Drinking Deeply

Tuesday, March 21, 2006 at 11:10 AM

A passage of the Bible that doesn't fit in with my theology

ts pointed this out in an earlier post, when he asked if I believed that spirit was the same as mind and heart, and I replied in the affirmative.

He pointed me to 1 Cor. 14

specifically v. 14-15
14For if I pray in a tongue, my spirit prays but my mind is unfruitful. 15What am I to do? I will pray with my spirit, but I will pray with my mind also; I will sing praise with my spirit, but I will sing with my mind also.
This poses a problem for my sytem of theology for a few reasons:

A) I don't exactly know what Paul is talking about when he says "tongues" here. I have always been under the assumption that it refers to speaking in the tongues of foreigners like in Acts 2. With that understanding, it is possible to pray in a tongue without understanding it, but I am unsure if that's the correct understanding of the term "tongues."

B) I understand man as a dichotomy of parts, body and soul. There is enough biblical evidence for me to conclude that man is two parts that this verse poses a difficulty in that it seems to be drawing a distinction between spirit and mind, two words which I had viewed as synonomous.

C) Probably the biggest reason this poses a problem is that I've never read a good commentary or heard a good sermon or read a good article on 1 Cor. 12-14. On most passages, I agree with cessationalist exegesis, but there are many areas where I have a lot of questions, 1 Cor. 12-14 is one of them.

What do you guys think of the passage? And should I post the Scripture that convinces me that man is a dichotomy as well?

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Blogger Puritan Belief said...

I am not so sure that Spirit is our mind. When we have the Holy Spirit in us do you see this as your Spirit or the Spirit of Christ?  


Anonymous theocentric522 said...

Read through the whole chapter and see if this explanation makes sense...as it make sense to me. =P

From my understanding, you can certainly pray in tongues without understanding. But the issue is that with tongues (yes, it is an ordinary language) you are edifying only yourself when no one else understands it. People around you are foreigners to you (since you don't understand them), and you are a foreigner to them (since they don't understand you either).

How are you edifying only yourself? Well, God understands it, although no one else does (v.2). Therefore, I take "spirit" here to mean part of my MIND that gives thanks, gives praise (v.16), but yet does not have understanding. [interesting question: can mentally handicapped people praise God?] And "mind" here to mean part of my MIND that does understand, can interpret, that can edify others. The point is, if you pray in tongues, you want to be able to interpret so that you can build up the body. Therefore, prophesy is better in so far as it edifies others (btw as you might know, this is part of the cessationist exegesis).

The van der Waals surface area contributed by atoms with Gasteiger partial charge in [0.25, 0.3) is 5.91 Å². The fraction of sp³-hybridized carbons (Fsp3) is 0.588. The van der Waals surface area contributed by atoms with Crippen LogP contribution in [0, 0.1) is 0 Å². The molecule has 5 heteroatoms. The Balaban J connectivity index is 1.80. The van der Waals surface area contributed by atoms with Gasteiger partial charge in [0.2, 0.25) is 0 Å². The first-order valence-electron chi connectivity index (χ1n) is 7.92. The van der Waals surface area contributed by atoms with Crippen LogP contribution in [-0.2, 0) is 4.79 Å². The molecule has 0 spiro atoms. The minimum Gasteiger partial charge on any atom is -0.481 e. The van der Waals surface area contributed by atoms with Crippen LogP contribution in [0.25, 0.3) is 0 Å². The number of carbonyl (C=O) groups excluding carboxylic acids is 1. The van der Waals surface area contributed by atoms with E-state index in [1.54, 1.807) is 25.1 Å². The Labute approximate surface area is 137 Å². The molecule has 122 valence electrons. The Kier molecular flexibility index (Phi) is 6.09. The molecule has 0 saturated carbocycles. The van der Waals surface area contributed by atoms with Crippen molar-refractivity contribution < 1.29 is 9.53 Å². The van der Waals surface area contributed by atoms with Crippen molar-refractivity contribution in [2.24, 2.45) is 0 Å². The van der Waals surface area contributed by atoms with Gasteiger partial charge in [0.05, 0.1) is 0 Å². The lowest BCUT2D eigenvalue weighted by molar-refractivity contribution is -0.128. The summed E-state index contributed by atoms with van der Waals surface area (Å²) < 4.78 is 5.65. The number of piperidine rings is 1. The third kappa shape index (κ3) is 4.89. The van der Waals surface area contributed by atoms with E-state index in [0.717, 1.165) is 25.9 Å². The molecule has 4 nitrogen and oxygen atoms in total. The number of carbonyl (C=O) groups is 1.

This may sound strange...but I too hold to the dichotomy view, since I believe scripture is clear elsewhere. But it depends on what you mean MIND is. Are there aspects of your MIND (which of course is not your body) that can feel, greive, etc; but doesn't fully understand its reasons? Can the Spirit working with our spirit testify to God when "we do not know what we ought to pray for"? We can make distinctions, but we don't have to make a third category of "spirit".

I wish I could be more precise, but I think you understand what I'm trying to say. I could be wrong here, but tell me what you think. =)  


Blogger ts said...

i think theocentric referred to another apt verse: romans 8:26-27

i believe that verse sheds light on what we are discussing, because in my view it means that the Spirit of God leads our spirits, not our rational minds, in prayer. if it were simply a matter of rational prayer, why would paul say words could not express it?

also, being of a charismatic persuasion, i would disagree about tongues only being human languages. when paul mentions "tongues of men and of angels" in the previous chapter, i don't believe he's being merely figurative. rather, he's referring to actual practice of the gift of tongues.

anyway, i know this debate has been carried out by those far better than myself. i would offer one fellow blogger's "blogseries" that pretty much mirrors what i believe about the ministry of the Holy Spirit today:

i think theocentric also brings up a good point about mentally handicapped people ... if spirit and rational faculty are the same, then does that mean einstein was more spiritual than a severely retarded person?  


Blogger mxu said...

As a whole, I think theocentric522 is right. Because Scripture is so clear elsewhere on the man being a dichotomy of parts: inner and outer beings, that forces my hand when it comes to this passage, and I must understand this passage within that context.

Having a part of the mind that gives thanks, gives praise but does not have understanding does make sense.

ts- With regards to the spirit praying with groans too deep for words to express, I understand that to say that the Spirit prays for things we do not even know about.

No, Einstein was not more "spiritual" than a mentally handicapped person, as man in his nature is spiritually blind and irrational. Einstein needed Christ as much as any person, mentally handicapped or otherwise.

Thank you for the link, I'll be reading through it.  


Blogger ts said...

well, i guess i am just so averse to human reason that i don't like to group it together with my spirit.  


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